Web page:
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Tuesday, July 7, 2009
Updated: July 9, 11:26 AM ET
Off the wire

From pythons to fungus, species invading US
WASHINGTON (AP) — A pet Burmese python broke out of a glass cage last week and killed a 2-year-old girl in her Florida bedroom. The tragedy became the latest and most graphic example of a problem that has plagued the state for more than a decade: a nonnative species that is wreaking havoc in the Everglades, threatening people, the environment and native wildlife.
Read complete story from the Des Moines Register

Montana, Idaho ready for first open wolf hunts
BILLINGS, Mont. (AP) — Montana and Idaho are moving to host the first open gray wolf hunts in the lower 48 states after the animal's removal from the endangered list across much of the Northern Rockies.
Read complete story from the Associated Press

Group will sue EPA over pesticides in polar bears
ANCHORAGE, Alaska (AP) — An environmental group said Wednesday that it plans to sue the federal government to stop approving pesticides that end up in food eaten by polar bears.
Read complete story from the Associated Press

Turtles crawl on runway, delay flights at JFK
NEW YORK (AP) — A runway at John F. Kennedy International Airport was shut down briefly Wednesday morning after at least 78 turtles emerged from a nearby bay and crawled onto the tarmac.
Read complete story from the Associated Press

Ohio woman, 75, accused of beating fawn to death
EUCLID, Ohio (AP) — An Ohio woman who found a fawn in her flower garden has been accused of beating it to death with a shovel. Dorothy Richardson, 75, was charged in a warrant with animal cruelty at her Euclid home near the Cleveland Metroparks Euclid Creek Reservation, a wooded park where deer, foxes and other wildlife roam.
Read complete story from the Associated Press

Climbers may be barred from Australia's famed rock
SYDNEY (AP) — Climbing Uluru, Australia's famous red sandstone monolith, may be banned in the future under a plan released Wednesday by the national parks service, citing cultural, safety and environmental reasons.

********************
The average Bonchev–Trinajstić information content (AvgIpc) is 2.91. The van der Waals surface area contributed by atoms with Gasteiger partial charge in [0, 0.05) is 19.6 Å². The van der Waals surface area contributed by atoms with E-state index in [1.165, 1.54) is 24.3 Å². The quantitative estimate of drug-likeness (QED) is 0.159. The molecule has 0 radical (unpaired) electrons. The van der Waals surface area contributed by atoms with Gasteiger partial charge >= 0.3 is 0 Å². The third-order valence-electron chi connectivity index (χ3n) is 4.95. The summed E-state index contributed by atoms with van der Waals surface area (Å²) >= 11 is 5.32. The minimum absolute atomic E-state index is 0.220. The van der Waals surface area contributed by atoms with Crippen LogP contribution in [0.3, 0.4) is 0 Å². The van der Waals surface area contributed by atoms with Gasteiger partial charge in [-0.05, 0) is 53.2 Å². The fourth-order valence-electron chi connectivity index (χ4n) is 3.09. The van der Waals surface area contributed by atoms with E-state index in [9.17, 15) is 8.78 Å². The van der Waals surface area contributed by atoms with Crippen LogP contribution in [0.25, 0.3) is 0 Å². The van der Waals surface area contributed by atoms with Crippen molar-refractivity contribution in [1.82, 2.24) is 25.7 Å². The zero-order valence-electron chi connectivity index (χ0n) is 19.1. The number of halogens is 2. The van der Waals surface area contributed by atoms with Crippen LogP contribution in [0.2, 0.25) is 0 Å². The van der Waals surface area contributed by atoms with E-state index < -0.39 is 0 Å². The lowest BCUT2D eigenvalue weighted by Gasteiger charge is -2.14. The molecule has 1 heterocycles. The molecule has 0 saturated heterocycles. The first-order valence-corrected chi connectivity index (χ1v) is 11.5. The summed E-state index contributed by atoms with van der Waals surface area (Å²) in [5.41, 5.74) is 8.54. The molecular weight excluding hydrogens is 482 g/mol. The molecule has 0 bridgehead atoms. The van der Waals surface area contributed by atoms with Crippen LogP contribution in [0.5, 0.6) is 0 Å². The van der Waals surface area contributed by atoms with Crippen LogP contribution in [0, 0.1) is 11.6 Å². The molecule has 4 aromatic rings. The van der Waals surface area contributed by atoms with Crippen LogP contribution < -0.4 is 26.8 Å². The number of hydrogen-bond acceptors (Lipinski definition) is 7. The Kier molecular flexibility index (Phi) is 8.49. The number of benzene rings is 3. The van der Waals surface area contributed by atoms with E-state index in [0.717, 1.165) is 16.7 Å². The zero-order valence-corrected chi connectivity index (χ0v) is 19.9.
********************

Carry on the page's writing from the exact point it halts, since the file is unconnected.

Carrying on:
Read complete story from the Associated Press

Minnesota's breeding ducks decline
Minnesota's breeding duck population declined 31 percent from last year -- falling to an estimated 507,000 birds -- and state officials aren't sure why.
Read complete story from the Star Tribune

Gray snapper a hit at 61st Mississippi Rodeo
BILOXI — The decision to drop tarpon as a category this year paid off for the Mississippi Deep Sea Fishing Rodeo.
Read complete story from the Biloxi Sun Herald

Namibian seal hunt to go on, 90,000 to be clubbed
JOHANNESBURG — Namibia's annual commercial seal hunt will go on despite objections by animal welfare groups, a government official said Monday. Frans Tsheehama of the Namibian fisheries and marine resources ministry said that the season started on July 1 and will run until Nov. 15.
Read complete story from the Associated Press

State record bass supports concerns of TWRA
A state record spotted bass taken at Parkville Lake in East Tennessee on Dec. 31 of last year has highlighted a problem with invasive species that has caused concern for the Tennessee Wildlife Resources Agency.
Read complete story from the

Rescued fisherman recounts 24 hours adrift on Lake Erie
After nearly 24 hours bobbing atop their capsized fishing boat, the four fishermen hatched a plan to save themselves. Roy Letson was going to swim for Middle Sister Island, a little sliver of land in the distance, growing slowly closer with winds from the west. Their Lake Erie oasis sat nearly 18 miles from where they launched at Sterling State Park.
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A new world record?
Seventy-seven years and counting. That's how long George Perry has sat atop the record books in the largemouth bass category, but he may be sharing his perch if a recently caught Japanese bass is as big as has been reported.
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Wet conditions attract ducks to Dakotas
BISMARCK, N.D. — At first glance, the results of the 2009 duck breeding population and habitat survey are eye-popping: May ponds across the prairie breeding grounds increased 45 percent from a year ago, the total duck population was up 25 percent and mallard numbers climbed 10 percent.
Read complete story from the Delta Waterfowl

Study: No increased fire threat in owl habitat
GRANTS PASS, Ore. — A new study challenges a basic justification about the threat of wildfires that the Bush administration used to make room for more logging in old growth forests that are home to the northern spotted owl.
Read complete story from the Associated Press

Panel urges huge increase in outdoor spending
WASHINGTON — Despite the recession, a blue-ribbon panel says the federal government should increase by tenfold its spending on outdoor recreation and conservation. At least $3.2 billion a year — up from current funding of about $255 million — is needed to conserve and protect the nation's outdoor heritage, including parks, wildlife refuges and open space, the group says.
Read complete story from the Associated Press